Posted by: Lisa Hill | January 27, 2019

The Bright and the Cold, Selected Poems of Anne Elder (2018), compiled by Catherine Elder

The work of Anne Elder, the poet whose life is celebrated in The Heart’s Ground (see my review) has been reviewed by some of Australia’s most preeminent poets and she is mentioned in The Oxford Companion to Australian Literature so it is not for me to attempt anything like what might be called a review of this collection. Rather, I shall simply share some of the poems compiled by her daughter Catherine Elder in The Bright and the Cold, Selected Poems of Anne Elder.  

The book begins with a tribute by the late Judith Rodriguez (1936-2018) in which she says that in Elder’s first collection For the Record (1972), she wrote lovingly of houses, with familiar references to Melbourne, and a love of key nineteenth-century English writers.  Rodriguez also quotes the poet Philip Martin, reviewing Elder’s second posthumously published collection Crazy Woman and Other Poems (1976) as expressing ‘many tongues of love’.  He noted that Elder rued her poetry as ‘domestic’ when war and mythology were supposed to offer grander topics but he found her a risk taker in subject as well as tone.  I find all these comments to be true of the poems in this new collection:

My favourite of all of them is ‘The Bachelor’.

There was an old friend through all our childhood
who talked with my father, reliving the batching days
of cream flannels and the nicest girls in Perth
with pink pomade complexions that still warmed his memory. (p.65)

Written with intense compassion, this poem tells how trained in the law, this man could not settle to it or anything else after the war.  After a life circumscribed by not quite enough money and a painful loneliness, he died in a hospital for old soldiers, having shaped Anne Elder more than he knew with the delicate finger/ of eccentricity.

I share Anne Elder’s disdain for the cult of soldiering in schools.  In ‘School Cadets’, she writes of a fete where the mothers are shoving like hooligans, and the…

                                  Formidable Headmaster,
affecting a walking stick, conversing precisely;
escorts the Mayoress to see how nicely
the Best School teaches the game of War. (p.58)

Of Norfolk Island and its marketing of sentimentalised ruins and convict heritage, she writes in ‘Chronicle of Norfolk’

There is nonchalance and ease.  The pretty daughters
home from the mainland’s nicest boarding school
loll in bikinis on a beach called Slaughters;
or ride the dizzy bridle tracks and cool
their brows in forest where a desperate fool
starved in a tree to escape the knout and thong
so long ago.  (p.34)

She tackles tough topics. In  ‘For the Beasts’ she admits that In truth, for their faintings and heroics/ I do not much like man.  She prefers the warm beasts:

Betrayed, they turn their mild eyes
at the door of the laboratory (p.15)

… suggesting to me, at least, that she was wrong when she wrote in ‘Apologia’ that

Everything has been somewhere perfectly said. (p.53)

Her poem ‘Remorse and Regret’ is one of the most poignant I know:

Remorse and Regret are brothers
hired for the evening.
Remorse has some guts,
juggles a knife,
cries Oh Sweet Life!


but Regret has vanished
into the walls of the house
and abides, singing for his supper
and abides, timid as a mouse
nibbling for his supper
and abides, poor mite
offering its little claw
upturned to night
and abides, stinking, a pest (p.64)

‘One Foot in the Door’ is a stark reminder of the Great Depression, then still in living memory:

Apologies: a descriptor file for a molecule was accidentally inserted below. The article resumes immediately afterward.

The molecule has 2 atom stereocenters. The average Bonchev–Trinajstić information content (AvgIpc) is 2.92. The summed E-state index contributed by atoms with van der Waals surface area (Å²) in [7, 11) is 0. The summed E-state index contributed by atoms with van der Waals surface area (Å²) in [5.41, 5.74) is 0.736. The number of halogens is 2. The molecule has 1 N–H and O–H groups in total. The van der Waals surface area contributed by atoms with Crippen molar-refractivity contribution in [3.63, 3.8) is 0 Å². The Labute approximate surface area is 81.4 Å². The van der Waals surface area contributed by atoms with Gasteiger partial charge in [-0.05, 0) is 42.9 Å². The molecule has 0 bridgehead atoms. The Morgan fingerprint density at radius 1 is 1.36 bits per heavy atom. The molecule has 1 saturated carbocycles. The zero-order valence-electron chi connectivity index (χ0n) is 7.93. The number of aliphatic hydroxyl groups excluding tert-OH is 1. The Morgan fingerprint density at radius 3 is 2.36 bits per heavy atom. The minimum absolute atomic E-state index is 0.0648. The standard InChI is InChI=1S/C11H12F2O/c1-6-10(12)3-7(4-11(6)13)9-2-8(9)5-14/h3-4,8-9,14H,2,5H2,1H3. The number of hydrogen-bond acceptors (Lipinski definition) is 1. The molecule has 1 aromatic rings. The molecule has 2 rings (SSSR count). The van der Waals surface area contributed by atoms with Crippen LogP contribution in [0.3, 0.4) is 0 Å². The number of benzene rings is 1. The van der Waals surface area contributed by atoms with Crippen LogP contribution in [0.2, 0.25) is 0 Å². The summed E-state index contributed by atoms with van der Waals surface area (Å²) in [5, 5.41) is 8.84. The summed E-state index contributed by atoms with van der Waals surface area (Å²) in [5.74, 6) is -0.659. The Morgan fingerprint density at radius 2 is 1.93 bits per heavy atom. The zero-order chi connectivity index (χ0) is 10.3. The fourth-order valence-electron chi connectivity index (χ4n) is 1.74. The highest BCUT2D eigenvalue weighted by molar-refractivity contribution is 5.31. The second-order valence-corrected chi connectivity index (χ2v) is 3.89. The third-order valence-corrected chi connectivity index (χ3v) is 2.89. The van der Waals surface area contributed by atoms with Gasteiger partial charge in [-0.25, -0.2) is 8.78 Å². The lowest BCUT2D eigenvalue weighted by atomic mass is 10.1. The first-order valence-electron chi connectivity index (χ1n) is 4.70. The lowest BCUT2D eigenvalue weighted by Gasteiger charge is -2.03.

During the Depression, my grandmother
was plagued in her daft heart
by processions of hawkers.  Supporting
a wry neck on two fingers she nodded
compulsively to tales of a little woman
and kids unlimited; bought from them
bootlaces, talc and Pears Soap galore
out of the soft purse of her own reduced circumstances.  (p.82)

Elder seemed to have an instinct for the sorrows of the lonely.  Her compassion for war widows is shown in ‘Widow’:

She never remarried.  A pity.
‘That great oaf of hers needs a father.’
She ought to get out and about
but would rather

make up to a snapshot.
With a lapful of curlers,
a slap of Elizabeth Arden,
she nervously nurses the unmanageable burden
of first love less certain in her
than the first kick she had felt alone
and found to be a son now strangely grown
to not her kind of man, too rough to kiss. (p.102)

And though she was not a countrywoman, not until near the end of her life, she understood relentless rural poverty.  In ‘Farmer Goes Berserk’, she writes:

Here, water is khaki and each day a battle
with mouths.  Seven, born quick as roses but grown
slowly insupportable with their throats
and itches and grizzles.  Two farmed out
(a shame, that) and one in a home,
returned maybe for Christmas and Easter
a quiet little stranger.  They kept,
just, the four little girls.
Would that be enough?
Rain at last, too much… (p.73)

This is one of the finest collections now on my shelves.

Poems in Part I are from For the Record, (Hawthorn Press, 1972); in Part II from Crazy Woman and Other Poems (Angus & Robertson, 1976) and in Part III from newspaper, journals and magazines including The Australian; Meanjin Quarterly, Overland; Poet’s Choice; Southerly; Southern Review and Westerly.  Two come from Small Clay Birds (Monash University, 1988) and others were never published or their place of publication is unknown.

Compiler: Catherine Elder
Contributor: Judith Rodriguez
Title: The Bright and the Cold, Selected Poems of Anne Elder
Publisher: Lauranton Books, 2018
ISBN: 978099425074
Review copy courtesy of Carmel Shute of Shute the Messenger

Available from Readings Bookstores and direct from Lauranton Books where you can also buy The Heart’s ground, a Life of Anne Elder by Julia Hamer, ISBN: 9780994250735



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